spaceSpace and Physics

NASA Has Reconstructed The Last Few Moments Of Cassini’s Death Plunge


Dr. Alfredo Carpineti

Senior Staff Writer & Space Correspondent

clockOct 13 2017, 15:09 UTC

Artist's impression of Cassini during its final moments. NASA/JPL-Caltech

NASA has just released some of the tidbits of the final transmission from Cassini and it appears that the spacecraft behaved exactly as expected until the very end. The info that has been shared with the public focuses on the engineering side of things, as the science data is still being analyzed.

In the hour before atmospheric entry, Cassini was slowly rocking back and forth due to the subtle pull of Saturn’s gravity trying to rotate it. But Cassini wasn’t allowed to freely rotate. Its antenna had to be aimed at our planet all the time so that it could transmit its observations to Earth.


"To keep the antenna pointed at Earth, we used what's called 'bang-bang control," Julie Webster, Cassini's spacecraft operations chief at NASA's Jet Propulsion Laboratory (JPL), said in a statement. "We give the spacecraft a narrow range over which it can rotate, and when it bangs up against that limit in one direction, it fires a thruster to tip back the other way."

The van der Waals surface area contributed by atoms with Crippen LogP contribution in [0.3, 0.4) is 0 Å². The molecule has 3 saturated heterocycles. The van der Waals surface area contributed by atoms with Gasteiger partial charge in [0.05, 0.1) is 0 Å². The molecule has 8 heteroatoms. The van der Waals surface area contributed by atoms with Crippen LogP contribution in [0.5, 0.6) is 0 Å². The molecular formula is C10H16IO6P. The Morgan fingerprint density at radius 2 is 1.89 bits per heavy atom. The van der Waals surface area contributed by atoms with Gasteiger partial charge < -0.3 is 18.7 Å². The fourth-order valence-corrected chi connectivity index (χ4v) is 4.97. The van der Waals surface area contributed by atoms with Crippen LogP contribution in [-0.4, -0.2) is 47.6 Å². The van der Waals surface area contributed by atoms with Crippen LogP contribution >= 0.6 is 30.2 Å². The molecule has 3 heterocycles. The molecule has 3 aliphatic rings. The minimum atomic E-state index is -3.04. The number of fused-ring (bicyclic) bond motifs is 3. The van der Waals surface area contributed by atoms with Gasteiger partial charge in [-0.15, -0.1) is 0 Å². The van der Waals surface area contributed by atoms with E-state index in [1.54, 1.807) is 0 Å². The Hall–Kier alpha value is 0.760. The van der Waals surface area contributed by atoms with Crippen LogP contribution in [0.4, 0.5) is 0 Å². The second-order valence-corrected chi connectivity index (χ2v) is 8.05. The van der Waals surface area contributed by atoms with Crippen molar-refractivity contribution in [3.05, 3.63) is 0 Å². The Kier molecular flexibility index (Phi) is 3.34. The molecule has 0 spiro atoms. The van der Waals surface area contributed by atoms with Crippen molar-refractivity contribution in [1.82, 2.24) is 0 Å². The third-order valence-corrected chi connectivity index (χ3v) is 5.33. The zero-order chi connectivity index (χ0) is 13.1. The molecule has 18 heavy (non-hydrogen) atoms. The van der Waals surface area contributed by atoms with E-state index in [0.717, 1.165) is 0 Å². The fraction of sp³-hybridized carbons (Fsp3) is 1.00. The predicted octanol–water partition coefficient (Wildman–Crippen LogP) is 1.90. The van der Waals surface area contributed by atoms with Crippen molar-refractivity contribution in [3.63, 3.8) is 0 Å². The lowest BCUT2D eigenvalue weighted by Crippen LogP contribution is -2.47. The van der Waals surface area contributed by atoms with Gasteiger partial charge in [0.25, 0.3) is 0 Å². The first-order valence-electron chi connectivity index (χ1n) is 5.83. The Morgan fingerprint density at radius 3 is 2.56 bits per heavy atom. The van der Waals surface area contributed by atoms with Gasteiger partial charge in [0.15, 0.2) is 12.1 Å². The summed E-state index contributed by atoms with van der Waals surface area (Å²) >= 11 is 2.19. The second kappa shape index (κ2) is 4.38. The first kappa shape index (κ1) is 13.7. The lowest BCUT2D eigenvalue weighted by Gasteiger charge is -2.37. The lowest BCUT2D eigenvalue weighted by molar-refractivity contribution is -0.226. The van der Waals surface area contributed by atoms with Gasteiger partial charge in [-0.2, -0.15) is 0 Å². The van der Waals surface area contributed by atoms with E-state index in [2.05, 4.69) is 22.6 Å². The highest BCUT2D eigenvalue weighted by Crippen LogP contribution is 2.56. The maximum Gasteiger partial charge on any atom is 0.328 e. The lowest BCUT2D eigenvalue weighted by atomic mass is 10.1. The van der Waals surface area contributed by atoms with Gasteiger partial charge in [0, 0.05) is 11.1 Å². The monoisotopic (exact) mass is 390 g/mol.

Cassini could only move about 0.1 degrees in any direction before its thrusters put it back in line. As the craft reached an altitude of 1,900 kilometers (1,200 miles) from the cloud tops, the atmosphere started playing a bigger role. Cassini's 11-meter (36-foot) long magnetometer boom, located on the side of the craft, started being pushed upwards and got the whole probe rocking.

As predicted, the thrusters started working harder, firing longer pulses more often. The craft was able to travel through Saturn’s atmosphere for 91 seconds and in the last 20 seconds before loss of contact, the thrusters were working at almost 100 percent of their capacity. At the end of its death plunge, Cassini was moving at about 35 kilometers (22 miles) per second, which is about 4.5 times the speed of the ISS.


"Given that Cassini wasn't designed to fly into a planetary atmosphere, it's remarkable that the spacecraft held on as long as it did, allowing its science instruments to send back data to the last second," added Earl Maize, Cassini project manager at JPL. "It was a solidly built craft, and it did everything we asked of it."

Cassini spent 13 years studying Saturn and its incredible moons. It was a joint mission of NASA, the European Space Agency, and the Italian Space Agency. Its legacy includes more than 4,000 scientific papers and over 450,000 images. It remains one of humanity's finest endeavors.

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